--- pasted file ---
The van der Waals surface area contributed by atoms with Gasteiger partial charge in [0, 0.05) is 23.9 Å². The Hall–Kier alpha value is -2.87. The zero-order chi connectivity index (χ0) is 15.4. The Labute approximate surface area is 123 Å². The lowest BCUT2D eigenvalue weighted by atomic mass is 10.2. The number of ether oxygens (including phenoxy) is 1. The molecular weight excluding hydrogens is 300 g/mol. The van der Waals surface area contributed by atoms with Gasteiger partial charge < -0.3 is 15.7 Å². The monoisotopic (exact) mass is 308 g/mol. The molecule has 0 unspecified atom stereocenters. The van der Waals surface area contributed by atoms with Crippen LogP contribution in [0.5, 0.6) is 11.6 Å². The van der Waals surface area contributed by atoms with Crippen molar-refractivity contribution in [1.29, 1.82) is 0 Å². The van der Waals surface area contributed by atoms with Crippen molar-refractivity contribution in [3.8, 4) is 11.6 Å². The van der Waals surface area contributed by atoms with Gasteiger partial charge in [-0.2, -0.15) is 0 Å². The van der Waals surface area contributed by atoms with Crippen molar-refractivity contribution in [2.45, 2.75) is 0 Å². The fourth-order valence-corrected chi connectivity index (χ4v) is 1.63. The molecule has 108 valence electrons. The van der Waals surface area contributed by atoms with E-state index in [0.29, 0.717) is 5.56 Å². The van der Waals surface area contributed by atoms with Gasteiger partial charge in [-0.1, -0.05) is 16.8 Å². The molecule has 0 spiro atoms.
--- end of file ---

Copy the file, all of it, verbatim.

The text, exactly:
The van der Waals surface area contributed by atoms with Gasteiger partial charge in [0, 0.05) is 23.9 Å². The Hall–Kier alpha value is -2.87. The zero-order chi connectivity index (χ0) is 15.4. The Labute approximate surface area is 123 Å². The lowest BCUT2D eigenvalue weighted by atomic mass is 10.2. The number of ether oxygens (including phenoxy) is 1. The molecular weight excluding hydrogens is 300 g/mol. The van der Waals surface area contributed by atoms with Gasteiger partial charge < -0.3 is 15.7 Å². The monoisotopic (exact) mass is 308 g/mol. The molecule has 0 unspecified atom stereocenters. The van der Waals surface area contributed by atoms with Crippen LogP contribution in [0.5, 0.6) is 11.6 Å². The van der Waals surface area contributed by atoms with Crippen molar-refractivity contribution in [1.29, 1.82) is 0 Å². The van der Waals surface area contributed by atoms with Crippen molar-refractivity contribution in [3.8, 4) is 11.6 Å². The van der Waals surface area contributed by atoms with Gasteiger partial charge in [-0.2, -0.15) is 0 Å². The van der Waals surface area contributed by atoms with Crippen molar-refractivity contribution in [2.45, 2.75) is 0 Å². The fourth-order valence-corrected chi connectivity index (χ4v) is 1.63. The molecule has 108 valence electrons. The van der Waals surface area contributed by atoms with E-state index in [0.29, 0.717) is 5.56 Å². The van der Waals surface area contributed by atoms with Gasteiger partial charge in [-0.1, -0.05) is 16.8 Å². The molecule has 0 spiro atoms.